Kinetics of Disordered Proteins and their Interactions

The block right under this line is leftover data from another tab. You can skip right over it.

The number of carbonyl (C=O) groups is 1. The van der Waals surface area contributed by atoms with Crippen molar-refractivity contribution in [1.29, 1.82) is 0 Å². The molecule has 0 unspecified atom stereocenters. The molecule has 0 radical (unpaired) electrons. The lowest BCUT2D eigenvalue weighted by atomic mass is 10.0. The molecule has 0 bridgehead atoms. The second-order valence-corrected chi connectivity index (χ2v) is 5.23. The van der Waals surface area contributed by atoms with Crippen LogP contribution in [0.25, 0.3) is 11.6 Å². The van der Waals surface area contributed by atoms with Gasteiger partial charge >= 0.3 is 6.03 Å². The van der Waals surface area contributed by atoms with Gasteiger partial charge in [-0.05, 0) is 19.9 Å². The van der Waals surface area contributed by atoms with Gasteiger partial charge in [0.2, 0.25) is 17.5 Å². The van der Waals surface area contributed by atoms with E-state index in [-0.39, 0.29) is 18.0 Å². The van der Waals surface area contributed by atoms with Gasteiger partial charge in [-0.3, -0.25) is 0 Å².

Disordered proteins and regions are highly prevalent in the human proteome, and are often implicated in disease. However, methods to study these systems in detail are lacking, and the potential for thermodynamic and kinetic characterisation using experimental methods is limited. Molecular simulations and associated analysis methods have advanced to the point where investigating disordered proteins and their interactions with other (bio-)molecules on an atomistic scale is now possible. Amyloid-β 42 (Aβ42) is an aggregation-prone biomolecule implicated in Alzheimer’s disease, and recent work has shown that small molecules can inhibit the aggregation by dynamically binding to the monomeric form of this disordered protein. In this work I performed long-timescale simulations of Aβ42 with and without the addition of small molecules, and analysed the kinetics of the system using a neural network and a probabilistic state definition. Without a small molecule, the system occupies several states and transitions occur on the range of microseconds. With the small molecule 10074-G5, the dominant disordered state increases in population, and transitions out of this state become slower. Additionally, the conformational entropy of the protein backbone is increased, with the small molecule forming nanosecond-lifetime π-stacking interactions with aromatic side chains. These findings are consistent with nuclear magnetic resonance experiments, and indicate the possibility of designing molecules with high specificity. Another approach to targeting aggregation prone proteins such as Aβ42 consists of using specially engineered single-domain antibodies (sdAbs) with a modified complementarity determining region (CDR). These complementarity determining regions (CDRs) are often disordered and their dynamics are poorly understood. I performed enhanced sampling simulations of both an sdAb designed using a sequence-matching method as well as one developed with a structural approach to better understand their conformational space and provide information to improve selectivity and specificity of designed antibodies. These results show that it is possible to provide a comprehensive characterisation of the kinetics and thermodynamics of disordered proteins in terms of kinetic ensembles, which are defined by the structures and corresponding populations in their different states together with the transition rates between these states.